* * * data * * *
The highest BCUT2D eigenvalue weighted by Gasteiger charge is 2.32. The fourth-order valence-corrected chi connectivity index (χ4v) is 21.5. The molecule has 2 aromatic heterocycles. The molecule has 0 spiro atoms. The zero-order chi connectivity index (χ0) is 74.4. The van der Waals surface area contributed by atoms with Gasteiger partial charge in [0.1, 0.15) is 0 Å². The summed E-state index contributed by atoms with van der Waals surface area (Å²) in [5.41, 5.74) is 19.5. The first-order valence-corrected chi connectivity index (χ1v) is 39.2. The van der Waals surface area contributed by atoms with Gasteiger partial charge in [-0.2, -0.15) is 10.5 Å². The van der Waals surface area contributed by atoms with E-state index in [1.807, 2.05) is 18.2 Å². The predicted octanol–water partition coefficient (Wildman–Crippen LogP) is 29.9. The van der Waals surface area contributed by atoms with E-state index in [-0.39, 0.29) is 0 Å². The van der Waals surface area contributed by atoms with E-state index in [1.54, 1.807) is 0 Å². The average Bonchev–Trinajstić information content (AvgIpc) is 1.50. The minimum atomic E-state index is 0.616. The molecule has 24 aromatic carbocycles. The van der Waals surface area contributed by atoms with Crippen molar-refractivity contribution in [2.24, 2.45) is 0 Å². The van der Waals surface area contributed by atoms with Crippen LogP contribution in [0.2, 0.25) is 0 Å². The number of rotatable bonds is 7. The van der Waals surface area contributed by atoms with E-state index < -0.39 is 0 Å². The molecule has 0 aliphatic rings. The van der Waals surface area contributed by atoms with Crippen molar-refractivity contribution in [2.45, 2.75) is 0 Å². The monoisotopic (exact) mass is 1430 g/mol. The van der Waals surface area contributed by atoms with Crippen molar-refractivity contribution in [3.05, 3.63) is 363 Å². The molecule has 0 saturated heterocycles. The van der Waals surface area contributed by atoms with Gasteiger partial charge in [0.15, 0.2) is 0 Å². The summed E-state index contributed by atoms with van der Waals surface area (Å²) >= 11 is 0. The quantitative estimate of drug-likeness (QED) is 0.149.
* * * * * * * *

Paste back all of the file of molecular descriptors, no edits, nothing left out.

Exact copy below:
The highest BCUT2D eigenvalue weighted by Gasteiger charge is 2.32. The fourth-order valence-corrected chi connectivity index (χ4v) is 21.5. The molecule has 2 aromatic heterocycles. The molecule has 0 spiro atoms. The zero-order chi connectivity index (χ0) is 74.4. The van der Waals surface area contributed by atoms with Gasteiger partial charge in [0.1, 0.15) is 0 Å². The summed E-state index contributed by atoms with van der Waals surface area (Å²) in [5.41, 5.74) is 19.5. The first-order valence-corrected chi connectivity index (χ1v) is 39.2. The van der Waals surface area contributed by atoms with Gasteiger partial charge in [-0.2, -0.15) is 10.5 Å². The van der Waals surface area contributed by atoms with E-state index in [1.807, 2.05) is 18.2 Å². The predicted octanol–water partition coefficient (Wildman–Crippen LogP) is 29.9. The van der Waals surface area contributed by atoms with E-state index in [-0.39, 0.29) is 0 Å². The van der Waals surface area contributed by atoms with E-state index in [1.54, 1.807) is 0 Å². The average Bonchev–Trinajstić information content (AvgIpc) is 1.50. The minimum atomic E-state index is 0.616. The molecule has 24 aromatic carbocycles. The van der Waals surface area contributed by atoms with Crippen molar-refractivity contribution in [2.24, 2.45) is 0 Å². The van der Waals surface area contributed by atoms with Crippen LogP contribution in [0.2, 0.25) is 0 Å². The number of rotatable bonds is 7. The van der Waals surface area contributed by atoms with E-state index < -0.39 is 0 Å². The molecule has 0 aliphatic rings. The van der Waals surface area contributed by atoms with Crippen molar-refractivity contribution in [2.45, 2.75) is 0 Å². The monoisotopic (exact) mass is 1430 g/mol. The van der Waals surface area contributed by atoms with Crippen molar-refractivity contribution in [3.05, 3.63) is 363 Å². The molecule has 0 saturated heterocycles. The van der Waals surface area contributed by atoms with Gasteiger partial charge in [0.15, 0.2) is 0 Å². The summed E-state index contributed by atoms with van der Waals surface area (Å²) >= 11 is 0. The quantitative estimate of drug-likeness (QED) is 0.149.